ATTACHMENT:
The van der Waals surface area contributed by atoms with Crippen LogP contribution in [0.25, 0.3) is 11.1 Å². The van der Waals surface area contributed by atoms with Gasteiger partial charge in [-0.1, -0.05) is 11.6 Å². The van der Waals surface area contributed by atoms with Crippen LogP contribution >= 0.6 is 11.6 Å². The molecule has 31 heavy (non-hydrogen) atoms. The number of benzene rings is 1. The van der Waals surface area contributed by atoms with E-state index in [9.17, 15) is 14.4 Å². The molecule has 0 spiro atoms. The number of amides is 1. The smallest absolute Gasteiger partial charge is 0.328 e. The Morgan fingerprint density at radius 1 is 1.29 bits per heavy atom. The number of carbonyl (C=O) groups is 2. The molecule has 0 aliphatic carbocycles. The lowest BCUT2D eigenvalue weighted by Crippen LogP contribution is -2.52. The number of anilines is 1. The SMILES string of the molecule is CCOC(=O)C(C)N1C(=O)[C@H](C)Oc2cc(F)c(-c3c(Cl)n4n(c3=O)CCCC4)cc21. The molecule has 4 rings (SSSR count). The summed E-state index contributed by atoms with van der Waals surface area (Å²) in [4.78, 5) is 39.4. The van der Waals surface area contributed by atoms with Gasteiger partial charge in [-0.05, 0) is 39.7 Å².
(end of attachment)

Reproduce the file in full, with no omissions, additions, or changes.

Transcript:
The van der Waals surface area contributed by atoms with Crippen LogP contribution in [0.25, 0.3) is 11.1 Å². The van der Waals surface area contributed by atoms with Gasteiger partial charge in [-0.1, -0.05) is 11.6 Å². The van der Waals surface area contributed by atoms with Crippen LogP contribution >= 0.6 is 11.6 Å². The molecule has 31 heavy (non-hydrogen) atoms. The number of benzene rings is 1. The van der Waals surface area contributed by atoms with E-state index in [9.17, 15) is 14.4 Å². The molecule has 0 spiro atoms. The number of amides is 1. The smallest absolute Gasteiger partial charge is 0.328 e. The Morgan fingerprint density at radius 1 is 1.29 bits per heavy atom. The number of carbonyl (C=O) groups is 2. The molecule has 0 aliphatic carbocycles. The lowest BCUT2D eigenvalue weighted by Crippen LogP contribution is -2.52. The number of anilines is 1. The SMILES string of the molecule is CCOC(=O)C(C)N1C(=O)[C@H](C)Oc2cc(F)c(-c3c(Cl)n4n(c3=O)CCCC4)cc21. The molecule has 4 rings (SSSR count). The summed E-state index contributed by atoms with van der Waals surface area (Å²) in [4.78, 5) is 39.4. The van der Waals surface area contributed by atoms with Gasteiger partial charge in [-0.05, 0) is 39.7 Å².